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Re: questions

>>>>> "lwc" == Conroy, Lawrence (SMTP) lwc@localhost writes:

    lwc> Yes, one can add anything - it's a domain. Strictly, there
    lwc> are a couple of issues in practice.  (i) ENUM domains I've
    lwc> seen "out there" tend to have more than one NAPTR.  Making a
    lwc> request for NAPTRs can return an answer that's several
    lwc> hundred bytes long. If there are other Resource Record types
    lwc> (such as TXT) then the answer can grow beyond 500
    lwc> octets. This can be a problem as ALL the resource records
    lwc> won't fit into a UDP answer, so it may be truncated.

Truncation shouldn't be an issue. When a DNS response is bigger than
the maximum 512-byte UDP payload (not 500!), the server sets a header
bit in the answer and truncates the reply to 512 bytes. The client
doing the lookup then repeats the query, this time over TCP instead of
UDP, to get all the data. This is how the DNS works today.

So not data gets lost. However there's the overhead and extra latency
from making a second query plus the additional overheads of setting up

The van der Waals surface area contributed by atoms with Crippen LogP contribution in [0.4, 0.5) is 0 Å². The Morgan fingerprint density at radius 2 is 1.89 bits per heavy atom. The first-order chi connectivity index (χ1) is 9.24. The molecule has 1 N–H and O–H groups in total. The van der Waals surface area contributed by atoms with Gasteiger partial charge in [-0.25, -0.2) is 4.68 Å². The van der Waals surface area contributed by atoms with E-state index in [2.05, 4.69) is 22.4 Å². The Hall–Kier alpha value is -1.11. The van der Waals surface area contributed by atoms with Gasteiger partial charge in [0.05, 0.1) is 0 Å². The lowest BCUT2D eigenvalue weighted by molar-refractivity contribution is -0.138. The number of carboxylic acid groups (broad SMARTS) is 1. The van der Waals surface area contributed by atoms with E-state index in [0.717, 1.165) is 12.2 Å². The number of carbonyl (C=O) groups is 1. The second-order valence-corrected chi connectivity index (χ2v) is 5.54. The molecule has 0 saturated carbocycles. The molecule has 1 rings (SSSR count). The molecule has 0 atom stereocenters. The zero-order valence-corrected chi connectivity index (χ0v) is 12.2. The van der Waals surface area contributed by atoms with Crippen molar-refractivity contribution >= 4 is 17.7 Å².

and tearing down a TCP connection. This is best avoided. It's also
very unpleasant for name servers to handle 10s or 100s of short-lived
TCP connections every second. So response truncation should be avoided
if at all possible.

One way round that is EDNS0: an extension to the DNS protocol that
allows the client and server to negotiate bigger UDP payloads. When
ENUM goes into production usage it's likely to require DNSSEC so that
the authenticity and integrity of DNS responses can be verified. This
will mean cryptographic keys and signatures in the responses, making
them bigger than 512 bytes anyway. So EDNS0 is probably going to be
essential for ENUM if truncation is to be avoided. Even without
DNSSEC, the set of NAPTR records for some E.164 number is likely to be
bigger than 512 bytes anyway, as you alluded to. So perhaps the IETF
needs an RFC to mandate or strongly recommend the use of EDNS0 by ENUM

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